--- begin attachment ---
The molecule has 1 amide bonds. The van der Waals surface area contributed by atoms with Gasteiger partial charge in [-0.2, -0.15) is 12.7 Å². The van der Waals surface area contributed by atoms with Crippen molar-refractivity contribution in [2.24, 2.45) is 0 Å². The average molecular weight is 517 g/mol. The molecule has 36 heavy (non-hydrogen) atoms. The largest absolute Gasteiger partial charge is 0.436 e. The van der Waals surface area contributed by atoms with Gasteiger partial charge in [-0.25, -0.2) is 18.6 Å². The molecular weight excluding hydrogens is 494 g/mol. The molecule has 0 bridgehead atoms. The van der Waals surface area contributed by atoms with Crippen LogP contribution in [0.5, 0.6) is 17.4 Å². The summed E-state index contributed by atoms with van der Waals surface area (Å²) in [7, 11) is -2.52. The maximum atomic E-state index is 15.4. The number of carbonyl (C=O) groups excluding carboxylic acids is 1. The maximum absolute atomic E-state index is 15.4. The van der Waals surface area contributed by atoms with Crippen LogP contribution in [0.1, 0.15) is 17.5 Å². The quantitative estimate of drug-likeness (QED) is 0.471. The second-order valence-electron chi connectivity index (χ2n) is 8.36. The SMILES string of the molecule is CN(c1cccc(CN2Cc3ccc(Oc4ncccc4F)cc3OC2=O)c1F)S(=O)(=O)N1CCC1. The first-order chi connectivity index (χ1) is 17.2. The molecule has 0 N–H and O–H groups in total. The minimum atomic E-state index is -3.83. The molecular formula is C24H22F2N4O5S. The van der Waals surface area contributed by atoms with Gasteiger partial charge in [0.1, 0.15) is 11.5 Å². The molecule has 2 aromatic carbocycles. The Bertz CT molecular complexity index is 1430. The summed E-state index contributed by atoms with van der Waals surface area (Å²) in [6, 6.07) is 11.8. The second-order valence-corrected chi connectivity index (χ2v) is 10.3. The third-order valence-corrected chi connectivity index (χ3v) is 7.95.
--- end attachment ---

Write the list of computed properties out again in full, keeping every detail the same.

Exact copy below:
The molecule has 1 amide bonds. The van der Waals surface area contributed by atoms with Gasteiger partial charge in [-0.2, -0.15) is 12.7 Å². The van der Waals surface area contributed by atoms with Crippen molar-refractivity contribution in [2.24, 2.45) is 0 Å². The average molecular weight is 517 g/mol. The molecule has 36 heavy (non-hydrogen) atoms. The largest absolute Gasteiger partial charge is 0.436 e. The van der Waals surface area contributed by atoms with Gasteiger partial charge in [-0.25, -0.2) is 18.6 Å². The molecular weight excluding hydrogens is 494 g/mol. The molecule has 0 bridgehead atoms. The van der Waals surface area contributed by atoms with Crippen LogP contribution in [0.5, 0.6) is 17.4 Å². The summed E-state index contributed by atoms with van der Waals surface area (Å²) in [7, 11) is -2.52. The maximum atomic E-state index is 15.4. The number of carbonyl (C=O) groups excluding carboxylic acids is 1. The maximum absolute atomic E-state index is 15.4. The van der Waals surface area contributed by atoms with Crippen LogP contribution in [0.1, 0.15) is 17.5 Å². The quantitative estimate of drug-likeness (QED) is 0.471. The second-order valence-electron chi connectivity index (χ2n) is 8.36. The SMILES string of the molecule is CN(c1cccc(CN2Cc3ccc(Oc4ncccc4F)cc3OC2=O)c1F)S(=O)(=O)N1CCC1. The first-order chi connectivity index (χ1) is 17.2. The molecule has 0 N–H and O–H groups in total. The minimum atomic E-state index is -3.83. The molecular formula is C24H22F2N4O5S. The van der Waals surface area contributed by atoms with Gasteiger partial charge in [0.1, 0.15) is 11.5 Å². The molecule has 2 aromatic carbocycles. The Bertz CT molecular complexity index is 1430. The summed E-state index contributed by atoms with van der Waals surface area (Å²) in [6, 6.07) is 11.8. The second-order valence-corrected chi connectivity index (χ2v) is 10.3. The third-order valence-corrected chi connectivity index (χ3v) is 7.95.